Other Chaplin movies I’ve reviewed:

The Gold Rush (1925); Modern Times (1936); The Great Dictator (1940)


Paths of Glory (1957)

“Sometimes I’m ashamed to be a human being. This is one of those cases.” Col. Dax (Kirk Douglas)


Stanley Kubrick’s Paths of Glory is centered around a German attack against the Anthill in WWI France. But Paths of Glory isn’t a war movie. It’s a courtroom drama without a physical courtroom. Col. Dax is both a French military colonel and a highly skilled defense attorney. He is commanded to lead his men in a suicide mission that he begins to carry out but eventually hinders. This command is the first event that leads him to be ashamed of being a human.

As the highest military officials learn that many men backed out of the suicide mission and didn’t obey the orders, trials begin. Col. Dax is the center of that trial but only because he’s a lawyer, not because he did his duty of leading his men to retreat when the mission became impossible. In doing so, he was the only one who disobeyed any orders. But the political corruption and blackmail that directed the military officials wouldn’t allow a colonel to be tried for insubordination. Everybody knew that Col. Dax did what he needed to do and that his men did what they were ordered to do and that Col. Dax saved many lives. But all the officials cared about what political expediency, so they demand a court-martial where the decision of the death penalty has already been made before the trial even starts.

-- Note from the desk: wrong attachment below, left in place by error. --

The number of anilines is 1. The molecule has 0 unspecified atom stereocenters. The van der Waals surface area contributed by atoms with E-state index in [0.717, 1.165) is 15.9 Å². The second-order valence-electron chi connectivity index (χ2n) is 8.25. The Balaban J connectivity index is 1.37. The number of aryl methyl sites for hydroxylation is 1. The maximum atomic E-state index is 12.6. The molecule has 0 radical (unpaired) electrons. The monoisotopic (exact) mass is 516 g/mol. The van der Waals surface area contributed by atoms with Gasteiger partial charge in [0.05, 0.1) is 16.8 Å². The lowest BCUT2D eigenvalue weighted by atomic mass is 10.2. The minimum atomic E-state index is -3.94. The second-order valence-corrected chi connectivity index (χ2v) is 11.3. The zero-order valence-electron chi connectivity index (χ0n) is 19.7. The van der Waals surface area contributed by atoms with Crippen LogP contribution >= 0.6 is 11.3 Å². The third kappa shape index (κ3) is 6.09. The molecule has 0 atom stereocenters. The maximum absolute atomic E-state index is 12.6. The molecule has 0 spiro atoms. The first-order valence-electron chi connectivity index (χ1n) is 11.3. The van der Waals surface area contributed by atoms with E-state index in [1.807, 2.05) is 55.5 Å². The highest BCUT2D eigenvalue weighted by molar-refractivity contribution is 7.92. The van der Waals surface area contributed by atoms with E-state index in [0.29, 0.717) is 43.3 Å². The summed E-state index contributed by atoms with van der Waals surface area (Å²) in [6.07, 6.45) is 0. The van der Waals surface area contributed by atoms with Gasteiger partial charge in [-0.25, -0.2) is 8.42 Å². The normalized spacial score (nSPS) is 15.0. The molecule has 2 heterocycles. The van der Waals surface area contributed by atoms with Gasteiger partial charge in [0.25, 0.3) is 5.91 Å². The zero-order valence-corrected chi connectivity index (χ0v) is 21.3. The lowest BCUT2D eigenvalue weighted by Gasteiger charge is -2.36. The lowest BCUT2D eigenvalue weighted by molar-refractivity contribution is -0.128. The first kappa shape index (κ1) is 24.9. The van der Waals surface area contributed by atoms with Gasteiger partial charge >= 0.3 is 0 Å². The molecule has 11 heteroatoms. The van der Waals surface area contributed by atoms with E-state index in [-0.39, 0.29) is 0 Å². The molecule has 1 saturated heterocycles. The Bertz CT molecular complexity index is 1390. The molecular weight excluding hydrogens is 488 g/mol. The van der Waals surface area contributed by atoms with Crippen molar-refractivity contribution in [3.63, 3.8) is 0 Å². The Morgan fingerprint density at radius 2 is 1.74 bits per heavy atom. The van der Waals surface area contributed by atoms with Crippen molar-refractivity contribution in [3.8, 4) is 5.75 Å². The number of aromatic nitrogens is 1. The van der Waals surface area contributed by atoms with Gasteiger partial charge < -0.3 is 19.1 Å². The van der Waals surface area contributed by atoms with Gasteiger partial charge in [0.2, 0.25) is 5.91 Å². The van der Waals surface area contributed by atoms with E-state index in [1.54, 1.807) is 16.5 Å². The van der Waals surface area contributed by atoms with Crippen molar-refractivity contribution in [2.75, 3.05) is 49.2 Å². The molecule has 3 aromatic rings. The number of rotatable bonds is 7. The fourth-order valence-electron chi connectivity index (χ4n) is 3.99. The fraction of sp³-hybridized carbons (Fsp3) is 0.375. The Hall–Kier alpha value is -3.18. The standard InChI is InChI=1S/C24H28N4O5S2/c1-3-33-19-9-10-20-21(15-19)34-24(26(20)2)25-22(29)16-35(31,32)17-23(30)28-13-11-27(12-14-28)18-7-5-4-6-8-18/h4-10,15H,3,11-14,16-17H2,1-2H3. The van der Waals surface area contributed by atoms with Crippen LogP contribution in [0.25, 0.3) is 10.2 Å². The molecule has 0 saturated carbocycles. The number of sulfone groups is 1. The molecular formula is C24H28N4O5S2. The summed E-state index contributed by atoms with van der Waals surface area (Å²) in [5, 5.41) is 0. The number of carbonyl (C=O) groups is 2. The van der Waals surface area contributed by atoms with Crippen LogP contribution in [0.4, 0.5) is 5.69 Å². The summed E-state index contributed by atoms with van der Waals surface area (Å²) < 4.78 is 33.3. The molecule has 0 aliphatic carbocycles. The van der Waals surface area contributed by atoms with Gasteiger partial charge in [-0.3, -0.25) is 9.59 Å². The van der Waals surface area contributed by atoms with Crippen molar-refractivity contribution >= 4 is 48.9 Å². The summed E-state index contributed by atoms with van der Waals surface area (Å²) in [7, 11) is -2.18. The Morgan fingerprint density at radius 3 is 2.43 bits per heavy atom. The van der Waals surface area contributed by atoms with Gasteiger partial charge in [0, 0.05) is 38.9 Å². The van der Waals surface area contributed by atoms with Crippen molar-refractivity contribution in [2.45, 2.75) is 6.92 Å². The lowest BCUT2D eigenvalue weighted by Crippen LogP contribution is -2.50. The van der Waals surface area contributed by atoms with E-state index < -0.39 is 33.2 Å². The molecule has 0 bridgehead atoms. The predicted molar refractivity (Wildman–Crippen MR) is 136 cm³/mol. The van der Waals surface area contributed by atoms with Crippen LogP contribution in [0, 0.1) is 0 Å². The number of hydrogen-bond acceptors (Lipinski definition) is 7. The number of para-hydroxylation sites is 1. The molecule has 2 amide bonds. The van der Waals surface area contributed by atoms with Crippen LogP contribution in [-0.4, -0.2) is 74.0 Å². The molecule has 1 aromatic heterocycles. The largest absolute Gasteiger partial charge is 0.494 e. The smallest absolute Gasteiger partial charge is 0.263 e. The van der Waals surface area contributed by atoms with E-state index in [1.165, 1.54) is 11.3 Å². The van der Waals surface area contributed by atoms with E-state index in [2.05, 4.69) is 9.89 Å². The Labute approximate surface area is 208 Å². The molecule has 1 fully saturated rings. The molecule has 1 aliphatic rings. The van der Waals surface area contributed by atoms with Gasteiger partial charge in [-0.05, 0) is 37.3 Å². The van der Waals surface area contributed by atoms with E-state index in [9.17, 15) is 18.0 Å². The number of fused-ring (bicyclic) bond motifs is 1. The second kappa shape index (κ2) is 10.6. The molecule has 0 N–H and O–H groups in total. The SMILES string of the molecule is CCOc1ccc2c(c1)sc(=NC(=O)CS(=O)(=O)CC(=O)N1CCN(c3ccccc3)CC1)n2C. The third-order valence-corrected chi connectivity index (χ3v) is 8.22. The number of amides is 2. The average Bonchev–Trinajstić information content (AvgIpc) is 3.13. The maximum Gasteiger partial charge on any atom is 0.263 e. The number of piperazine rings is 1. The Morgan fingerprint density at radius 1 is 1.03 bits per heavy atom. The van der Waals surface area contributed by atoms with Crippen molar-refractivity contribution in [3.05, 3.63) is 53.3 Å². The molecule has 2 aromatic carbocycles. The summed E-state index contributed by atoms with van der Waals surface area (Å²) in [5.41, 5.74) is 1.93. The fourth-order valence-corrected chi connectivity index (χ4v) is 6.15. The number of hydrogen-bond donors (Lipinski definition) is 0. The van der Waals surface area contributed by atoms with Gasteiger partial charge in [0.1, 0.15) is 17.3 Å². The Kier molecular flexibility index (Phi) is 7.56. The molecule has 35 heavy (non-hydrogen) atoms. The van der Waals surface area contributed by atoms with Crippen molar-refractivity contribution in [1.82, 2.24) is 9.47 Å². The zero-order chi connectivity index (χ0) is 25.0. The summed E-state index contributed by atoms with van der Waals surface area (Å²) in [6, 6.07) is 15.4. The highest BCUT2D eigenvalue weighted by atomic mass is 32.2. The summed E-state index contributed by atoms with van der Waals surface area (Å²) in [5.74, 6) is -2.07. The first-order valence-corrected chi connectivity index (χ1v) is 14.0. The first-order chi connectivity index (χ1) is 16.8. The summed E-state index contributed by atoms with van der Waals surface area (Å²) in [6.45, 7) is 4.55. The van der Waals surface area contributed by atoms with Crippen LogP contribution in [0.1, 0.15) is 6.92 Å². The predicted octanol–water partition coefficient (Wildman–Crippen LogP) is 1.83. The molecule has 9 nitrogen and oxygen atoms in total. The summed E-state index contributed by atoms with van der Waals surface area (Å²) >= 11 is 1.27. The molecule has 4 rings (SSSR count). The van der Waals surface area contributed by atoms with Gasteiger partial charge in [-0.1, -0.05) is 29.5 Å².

Through most of the movie, we watch this farce of a trial with its defendants knowing they’re condemned long before any sentence is issued. But most of all we watch Col. Dax fighting a suicide mission. He refused to let his men fight in the suicide mission he was ordered to lead, so instead, he fights a suicide mission that ends his career. Even though he knows the results of the trial just as well as the accused do, he’s more motivated by his knowledge of what’s right and wrong, by his sense of duty to preserve justice, than he is by the corruption that controls the case.